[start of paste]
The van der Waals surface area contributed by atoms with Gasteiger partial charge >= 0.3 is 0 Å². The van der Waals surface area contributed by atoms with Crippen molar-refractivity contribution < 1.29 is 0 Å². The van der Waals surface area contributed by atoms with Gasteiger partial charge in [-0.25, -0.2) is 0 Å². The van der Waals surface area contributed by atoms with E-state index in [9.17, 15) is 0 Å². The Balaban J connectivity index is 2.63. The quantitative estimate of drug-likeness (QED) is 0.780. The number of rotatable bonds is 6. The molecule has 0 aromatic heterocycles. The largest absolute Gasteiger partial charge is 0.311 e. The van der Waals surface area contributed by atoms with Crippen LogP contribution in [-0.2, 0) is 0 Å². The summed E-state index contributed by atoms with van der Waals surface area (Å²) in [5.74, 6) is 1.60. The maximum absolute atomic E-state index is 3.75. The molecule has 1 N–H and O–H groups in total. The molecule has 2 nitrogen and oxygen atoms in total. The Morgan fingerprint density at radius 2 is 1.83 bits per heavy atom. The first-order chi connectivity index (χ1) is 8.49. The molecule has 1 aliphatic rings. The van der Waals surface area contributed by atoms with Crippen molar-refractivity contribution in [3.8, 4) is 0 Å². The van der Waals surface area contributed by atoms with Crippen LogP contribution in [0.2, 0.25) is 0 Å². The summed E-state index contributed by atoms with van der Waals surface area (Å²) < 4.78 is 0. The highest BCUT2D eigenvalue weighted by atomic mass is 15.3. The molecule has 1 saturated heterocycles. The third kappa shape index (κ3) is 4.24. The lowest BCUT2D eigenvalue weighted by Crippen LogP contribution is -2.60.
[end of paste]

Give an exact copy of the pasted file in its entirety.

The van der Waals surface area contributed by atoms with Gasteiger partial charge >= 0.3 is 0 Å². The van der Waals surface area contributed by atoms with Crippen molar-refractivity contribution < 1.29 is 0 Å². The van der Waals surface area contributed by atoms with Gasteiger partial charge in [-0.25, -0.2) is 0 Å². The van der Waals surface area contributed by atoms with E-state index in [9.17, 15) is 0 Å². The Balaban J connectivity index is 2.63. The quantitative estimate of drug-likeness (QED) is 0.780. The number of rotatable bonds is 6. The molecule has 0 aromatic heterocycles. The largest absolute Gasteiger partial charge is 0.311 e. The van der Waals surface area contributed by atoms with Crippen LogP contribution in [-0.2, 0) is 0 Å². The summed E-state index contributed by atoms with van der Waals surface area (Å²) in [5.74, 6) is 1.60. The maximum absolute atomic E-state index is 3.75. The molecule has 1 N–H and O–H groups in total. The molecule has 2 nitrogen and oxygen atoms in total. The Morgan fingerprint density at radius 2 is 1.83 bits per heavy atom. The first-order chi connectivity index (χ1) is 8.49. The molecule has 1 aliphatic rings. The van der Waals surface area contributed by atoms with Crippen molar-refractivity contribution in [3.8, 4) is 0 Å². The van der Waals surface area contributed by atoms with Crippen LogP contribution in [0.2, 0.25) is 0 Å². The summed E-state index contributed by atoms with van der Waals surface area (Å²) < 4.78 is 0. The highest BCUT2D eigenvalue weighted by atomic mass is 15.3. The molecule has 1 saturated heterocycles. The third kappa shape index (κ3) is 4.24. The lowest BCUT2D eigenvalue weighted by Crippen LogP contribution is -2.60.